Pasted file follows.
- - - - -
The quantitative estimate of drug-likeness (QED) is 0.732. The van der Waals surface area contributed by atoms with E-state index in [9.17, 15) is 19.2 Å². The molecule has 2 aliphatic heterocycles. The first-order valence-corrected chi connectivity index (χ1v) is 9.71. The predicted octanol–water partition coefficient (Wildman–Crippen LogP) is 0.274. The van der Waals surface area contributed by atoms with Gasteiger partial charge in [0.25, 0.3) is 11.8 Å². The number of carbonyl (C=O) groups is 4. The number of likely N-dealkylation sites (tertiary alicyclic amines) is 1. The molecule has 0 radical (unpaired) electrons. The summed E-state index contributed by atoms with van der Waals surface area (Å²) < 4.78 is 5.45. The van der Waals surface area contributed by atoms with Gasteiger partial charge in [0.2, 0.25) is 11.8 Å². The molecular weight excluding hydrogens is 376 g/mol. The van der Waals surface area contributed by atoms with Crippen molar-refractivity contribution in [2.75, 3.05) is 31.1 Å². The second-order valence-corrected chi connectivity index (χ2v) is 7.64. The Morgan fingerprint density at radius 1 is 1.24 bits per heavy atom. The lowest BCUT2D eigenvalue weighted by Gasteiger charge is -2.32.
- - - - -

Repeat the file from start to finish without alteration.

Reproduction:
The quantitative estimate of drug-likeness (QED) is 0.732. The van der Waals surface area contributed by atoms with E-state index in [9.17, 15) is 19.2 Å². The molecule has 2 aliphatic heterocycles. The first-order valence-corrected chi connectivity index (χ1v) is 9.71. The predicted octanol–water partition coefficient (Wildman–Crippen LogP) is 0.274. The van der Waals surface area contributed by atoms with Gasteiger partial charge in [0.25, 0.3) is 11.8 Å². The number of carbonyl (C=O) groups is 4. The number of likely N-dealkylation sites (tertiary alicyclic amines) is 1. The molecule has 0 radical (unpaired) electrons. The summed E-state index contributed by atoms with van der Waals surface area (Å²) < 4.78 is 5.45. The van der Waals surface area contributed by atoms with Gasteiger partial charge in [0.2, 0.25) is 11.8 Å². The molecular weight excluding hydrogens is 376 g/mol. The van der Waals surface area contributed by atoms with Crippen molar-refractivity contribution in [2.75, 3.05) is 31.1 Å². The second-order valence-corrected chi connectivity index (χ2v) is 7.64. The Morgan fingerprint density at radius 1 is 1.24 bits per heavy atom. The lowest BCUT2D eigenvalue weighted by Gasteiger charge is -2.32.